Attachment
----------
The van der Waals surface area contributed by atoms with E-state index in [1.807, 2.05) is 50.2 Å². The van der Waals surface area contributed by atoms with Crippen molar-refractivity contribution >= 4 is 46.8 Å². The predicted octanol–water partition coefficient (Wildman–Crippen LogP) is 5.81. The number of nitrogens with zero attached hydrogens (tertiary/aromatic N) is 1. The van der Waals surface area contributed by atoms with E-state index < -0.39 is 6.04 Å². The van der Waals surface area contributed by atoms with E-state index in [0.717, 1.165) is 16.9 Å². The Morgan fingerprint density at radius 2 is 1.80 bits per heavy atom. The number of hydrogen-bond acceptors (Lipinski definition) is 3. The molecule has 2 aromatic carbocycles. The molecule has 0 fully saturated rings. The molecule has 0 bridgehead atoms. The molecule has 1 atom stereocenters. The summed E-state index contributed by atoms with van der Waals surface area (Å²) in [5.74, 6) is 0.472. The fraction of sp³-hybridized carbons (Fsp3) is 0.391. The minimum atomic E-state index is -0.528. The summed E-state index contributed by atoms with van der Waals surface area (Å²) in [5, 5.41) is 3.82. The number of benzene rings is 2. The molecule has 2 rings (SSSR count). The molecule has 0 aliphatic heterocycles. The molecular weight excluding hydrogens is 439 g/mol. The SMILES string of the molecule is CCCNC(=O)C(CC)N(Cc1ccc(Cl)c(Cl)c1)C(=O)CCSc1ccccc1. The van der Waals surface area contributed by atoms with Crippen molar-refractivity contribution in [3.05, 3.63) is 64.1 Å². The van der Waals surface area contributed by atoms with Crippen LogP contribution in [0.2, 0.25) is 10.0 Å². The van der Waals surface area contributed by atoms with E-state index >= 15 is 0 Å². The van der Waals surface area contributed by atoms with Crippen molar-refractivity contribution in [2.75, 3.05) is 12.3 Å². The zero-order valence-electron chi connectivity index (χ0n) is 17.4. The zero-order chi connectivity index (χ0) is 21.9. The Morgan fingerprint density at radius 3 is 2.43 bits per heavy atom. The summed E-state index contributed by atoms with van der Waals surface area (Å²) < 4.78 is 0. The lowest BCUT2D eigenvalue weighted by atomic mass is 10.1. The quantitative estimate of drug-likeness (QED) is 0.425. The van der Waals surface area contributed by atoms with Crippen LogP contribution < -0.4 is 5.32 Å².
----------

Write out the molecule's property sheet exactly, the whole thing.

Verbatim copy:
The van der Waals surface area contributed by atoms with E-state index in [1.807, 2.05) is 50.2 Å². The van der Waals surface area contributed by atoms with Crippen molar-refractivity contribution >= 4 is 46.8 Å². The predicted octanol–water partition coefficient (Wildman–Crippen LogP) is 5.81. The number of nitrogens with zero attached hydrogens (tertiary/aromatic N) is 1. The van der Waals surface area contributed by atoms with E-state index < -0.39 is 6.04 Å². The van der Waals surface area contributed by atoms with E-state index in [0.717, 1.165) is 16.9 Å². The Morgan fingerprint density at radius 2 is 1.80 bits per heavy atom. The number of hydrogen-bond acceptors (Lipinski definition) is 3. The molecule has 2 aromatic carbocycles. The molecule has 0 fully saturated rings. The molecule has 0 bridgehead atoms. The molecule has 1 atom stereocenters. The summed E-state index contributed by atoms with van der Waals surface area (Å²) in [5.74, 6) is 0.472. The fraction of sp³-hybridized carbons (Fsp3) is 0.391. The minimum atomic E-state index is -0.528. The summed E-state index contributed by atoms with van der Waals surface area (Å²) in [5, 5.41) is 3.82. The number of benzene rings is 2. The molecule has 2 rings (SSSR count). The molecule has 0 aliphatic heterocycles. The molecular weight excluding hydrogens is 439 g/mol. The SMILES string of the molecule is CCCNC(=O)C(CC)N(Cc1ccc(Cl)c(Cl)c1)C(=O)CCSc1ccccc1. The van der Waals surface area contributed by atoms with Crippen molar-refractivity contribution in [3.05, 3.63) is 64.1 Å². The van der Waals surface area contributed by atoms with Crippen LogP contribution in [0.2, 0.25) is 10.0 Å². The van der Waals surface area contributed by atoms with E-state index >= 15 is 0 Å². The van der Waals surface area contributed by atoms with Crippen molar-refractivity contribution in [2.75, 3.05) is 12.3 Å². The zero-order valence-electron chi connectivity index (χ0n) is 17.4. The zero-order chi connectivity index (χ0) is 21.9. The Morgan fingerprint density at radius 3 is 2.43 bits per heavy atom. The summed E-state index contributed by atoms with van der Waals surface area (Å²) < 4.78 is 0. The lowest BCUT2D eigenvalue weighted by atomic mass is 10.1. The quantitative estimate of drug-likeness (QED) is 0.425. The van der Waals surface area contributed by atoms with Crippen LogP contribution < -0.4 is 5.32 Å².